Creativity or Desperation

The first part of this post is going to be in code because I don’t want to name the writers. That is mainly because I want to talk about the practice and not get off-topic into a discussion about the quality of the writer(s) in question.

On a well-known writer’s blog, another established fantasy writer blogged recently that their next book would be an annotated manuscript of their first novel. Not their first published novel, the one that got loving attention from a writers group, an agent and possibly an editor. No, the writer’s first written novel. ┬áThe blog post goes on with great glee and great humor about how bad the novel is. (It has never been published previously.) The writer discusses comments they made, in the margins, about how bad the book is.

Frankly, this is kind of funny and if the book is mass market paperback, I might even spring for it. The more I thought about this idea, though, the less I began to appreciate it, and the grumpier I got about it.

Is this creativity or desperation? Is this humility or hubris? Is this a useful exercise for new writers everywhere, or the last gasp of a writer with a three-book contract and a deadline?

Think about it. It’s a bit patronizing, isn’t it? “Hey, newbies, don’t worry! Here’s a manuscript that proves I once wrote as badly as you do!” Um… thanks.

Or maybe the message is, “I don’t have to bother to develop and write a good story, because you guys really aren’t worth it and I know you’ll buy whatever I put out there.” (See paragraph three, sentence one, above.)

Or is it just, “I can’t think of the way to end my trilogy and everyone’s staring at me, so… um! Hey, look! Charades, everyone!”

So, as I said, the more I think about this, the less I like it. Part of this is situational, since I am struggling with a short story that won’t gel. While I’m rewriting, making notes, deleting, walking around muttering, and generally fighting with my process, this published yahoo can drag a piece of dreck off the hard drive and shoot it out there to millions of people. Okay, yes, I am envious, but I have a right to be.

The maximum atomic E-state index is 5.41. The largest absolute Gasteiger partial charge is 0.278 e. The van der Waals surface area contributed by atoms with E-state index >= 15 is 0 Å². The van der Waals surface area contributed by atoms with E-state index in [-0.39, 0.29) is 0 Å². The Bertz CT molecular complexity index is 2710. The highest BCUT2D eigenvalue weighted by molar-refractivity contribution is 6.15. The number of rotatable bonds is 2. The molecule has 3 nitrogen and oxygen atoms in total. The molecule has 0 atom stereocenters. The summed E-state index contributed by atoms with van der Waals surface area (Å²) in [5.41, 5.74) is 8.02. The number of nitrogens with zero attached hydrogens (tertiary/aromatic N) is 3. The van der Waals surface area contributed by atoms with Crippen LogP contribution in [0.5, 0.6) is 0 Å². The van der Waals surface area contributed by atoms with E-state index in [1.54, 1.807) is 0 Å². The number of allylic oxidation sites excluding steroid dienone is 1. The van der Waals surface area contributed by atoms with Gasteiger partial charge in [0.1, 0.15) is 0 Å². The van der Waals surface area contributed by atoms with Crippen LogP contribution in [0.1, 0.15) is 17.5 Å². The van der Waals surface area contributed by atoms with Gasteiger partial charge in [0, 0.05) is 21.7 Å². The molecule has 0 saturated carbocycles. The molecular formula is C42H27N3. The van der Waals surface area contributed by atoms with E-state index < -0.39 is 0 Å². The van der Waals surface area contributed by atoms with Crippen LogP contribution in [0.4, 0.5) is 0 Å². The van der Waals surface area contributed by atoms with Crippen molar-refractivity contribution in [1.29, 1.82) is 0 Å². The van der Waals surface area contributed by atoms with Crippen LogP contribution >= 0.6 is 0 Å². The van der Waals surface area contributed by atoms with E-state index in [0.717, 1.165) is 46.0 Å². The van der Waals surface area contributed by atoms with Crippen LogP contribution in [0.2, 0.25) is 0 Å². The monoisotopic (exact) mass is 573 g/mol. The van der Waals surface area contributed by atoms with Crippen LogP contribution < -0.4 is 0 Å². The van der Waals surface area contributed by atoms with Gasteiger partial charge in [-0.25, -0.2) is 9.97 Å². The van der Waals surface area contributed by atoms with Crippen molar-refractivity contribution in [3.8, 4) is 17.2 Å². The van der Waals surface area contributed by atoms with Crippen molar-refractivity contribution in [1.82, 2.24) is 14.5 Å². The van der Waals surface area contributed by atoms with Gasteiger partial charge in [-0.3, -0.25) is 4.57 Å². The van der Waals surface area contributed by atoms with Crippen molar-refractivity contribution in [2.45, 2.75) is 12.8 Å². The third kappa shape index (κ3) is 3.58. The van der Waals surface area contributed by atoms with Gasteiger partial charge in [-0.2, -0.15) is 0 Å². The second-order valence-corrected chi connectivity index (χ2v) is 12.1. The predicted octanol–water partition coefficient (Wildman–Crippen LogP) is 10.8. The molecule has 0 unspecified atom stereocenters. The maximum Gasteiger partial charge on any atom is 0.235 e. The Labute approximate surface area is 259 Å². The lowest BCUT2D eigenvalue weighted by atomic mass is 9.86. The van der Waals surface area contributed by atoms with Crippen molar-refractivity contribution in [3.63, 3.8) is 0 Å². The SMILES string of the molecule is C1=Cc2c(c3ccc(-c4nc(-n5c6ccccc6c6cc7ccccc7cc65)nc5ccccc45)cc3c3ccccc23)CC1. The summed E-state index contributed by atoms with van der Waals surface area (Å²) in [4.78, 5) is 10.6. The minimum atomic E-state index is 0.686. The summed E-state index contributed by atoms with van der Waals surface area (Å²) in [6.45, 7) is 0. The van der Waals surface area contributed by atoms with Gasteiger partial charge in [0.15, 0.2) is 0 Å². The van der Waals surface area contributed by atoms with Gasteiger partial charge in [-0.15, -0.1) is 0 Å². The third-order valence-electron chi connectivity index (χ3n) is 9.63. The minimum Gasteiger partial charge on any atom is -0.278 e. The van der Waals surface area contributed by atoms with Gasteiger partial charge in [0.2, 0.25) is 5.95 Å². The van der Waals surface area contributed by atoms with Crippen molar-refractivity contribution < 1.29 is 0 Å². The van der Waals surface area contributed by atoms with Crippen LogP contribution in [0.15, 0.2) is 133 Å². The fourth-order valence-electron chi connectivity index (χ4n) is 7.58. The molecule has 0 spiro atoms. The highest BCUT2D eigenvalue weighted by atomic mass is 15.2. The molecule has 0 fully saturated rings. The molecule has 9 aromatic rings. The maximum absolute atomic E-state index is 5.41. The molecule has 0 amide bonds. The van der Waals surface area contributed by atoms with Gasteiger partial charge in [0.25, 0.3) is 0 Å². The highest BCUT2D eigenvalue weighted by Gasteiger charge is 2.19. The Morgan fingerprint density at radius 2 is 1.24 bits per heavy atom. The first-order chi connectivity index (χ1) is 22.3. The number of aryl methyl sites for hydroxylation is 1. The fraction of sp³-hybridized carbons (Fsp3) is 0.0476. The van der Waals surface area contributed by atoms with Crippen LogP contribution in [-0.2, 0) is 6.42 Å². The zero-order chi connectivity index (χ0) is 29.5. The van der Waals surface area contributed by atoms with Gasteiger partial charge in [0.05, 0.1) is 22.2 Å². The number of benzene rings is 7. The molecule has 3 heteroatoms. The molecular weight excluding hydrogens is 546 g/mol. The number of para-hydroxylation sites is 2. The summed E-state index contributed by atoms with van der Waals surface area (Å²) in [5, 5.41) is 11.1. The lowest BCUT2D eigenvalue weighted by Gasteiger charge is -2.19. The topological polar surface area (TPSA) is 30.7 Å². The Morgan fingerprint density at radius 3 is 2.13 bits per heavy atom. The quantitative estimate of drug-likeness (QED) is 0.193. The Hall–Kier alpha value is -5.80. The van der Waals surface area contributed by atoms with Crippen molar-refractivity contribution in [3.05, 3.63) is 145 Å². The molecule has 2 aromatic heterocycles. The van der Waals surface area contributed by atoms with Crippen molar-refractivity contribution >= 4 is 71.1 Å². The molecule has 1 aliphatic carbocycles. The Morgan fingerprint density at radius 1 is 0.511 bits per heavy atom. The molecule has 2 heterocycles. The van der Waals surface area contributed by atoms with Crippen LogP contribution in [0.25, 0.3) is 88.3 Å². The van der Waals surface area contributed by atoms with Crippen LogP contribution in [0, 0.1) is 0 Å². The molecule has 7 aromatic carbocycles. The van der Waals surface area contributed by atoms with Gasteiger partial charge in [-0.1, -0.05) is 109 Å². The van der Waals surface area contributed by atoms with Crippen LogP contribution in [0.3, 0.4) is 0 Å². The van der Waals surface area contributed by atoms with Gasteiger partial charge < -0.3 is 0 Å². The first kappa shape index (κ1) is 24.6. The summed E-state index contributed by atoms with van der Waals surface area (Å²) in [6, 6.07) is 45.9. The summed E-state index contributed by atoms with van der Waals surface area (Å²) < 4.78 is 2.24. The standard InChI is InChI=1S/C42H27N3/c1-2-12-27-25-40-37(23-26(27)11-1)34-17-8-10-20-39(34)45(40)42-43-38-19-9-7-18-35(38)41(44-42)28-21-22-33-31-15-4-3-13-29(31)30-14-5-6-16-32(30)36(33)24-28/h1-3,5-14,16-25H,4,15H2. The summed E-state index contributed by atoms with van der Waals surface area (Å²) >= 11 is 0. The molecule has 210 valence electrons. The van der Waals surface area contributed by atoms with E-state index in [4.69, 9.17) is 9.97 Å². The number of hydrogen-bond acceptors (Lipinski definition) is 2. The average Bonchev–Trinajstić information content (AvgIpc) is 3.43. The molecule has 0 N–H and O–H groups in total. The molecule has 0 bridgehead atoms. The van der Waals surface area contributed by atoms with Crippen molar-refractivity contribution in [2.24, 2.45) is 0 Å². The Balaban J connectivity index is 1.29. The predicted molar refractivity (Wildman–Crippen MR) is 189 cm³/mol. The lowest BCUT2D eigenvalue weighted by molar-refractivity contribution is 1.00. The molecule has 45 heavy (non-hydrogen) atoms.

And, all that said, I might even still buy it, because I know it will be funny.

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2 Responses to Creativity or Desperation

  1. Brian Fies says:

    Good essay. I don’t care much for the idea either. There’s an arrogance to it–while most other writers are busting their backs and brains to do their best work, he’s squandering a publishing opportunity others would kill for. Hey, you don’t want to publish good stories anymore, get out of the way and give somebody else a chance (yeah, I know it doesn’t work like that).

  2. Marta Randall says:

    It’s the “selling shopping list” syndrome: At a certain point of popularity, publishers will print just about anything as long as it has a well-known writer’s name on the cover. And it’s more than shameless behavior like this — consider some of the late works of Heinlein or Bester, which could have benefited from good editing.

    I know, heresy, and I will mitigate it (I hope) by saying that I think those two at least thought they were producing good work. But this is just insulting, not only to readers, but to every other writer toiling in the vineyards of fantasy. I kinda wish you had published the name, so we could all have a good scoff in public.

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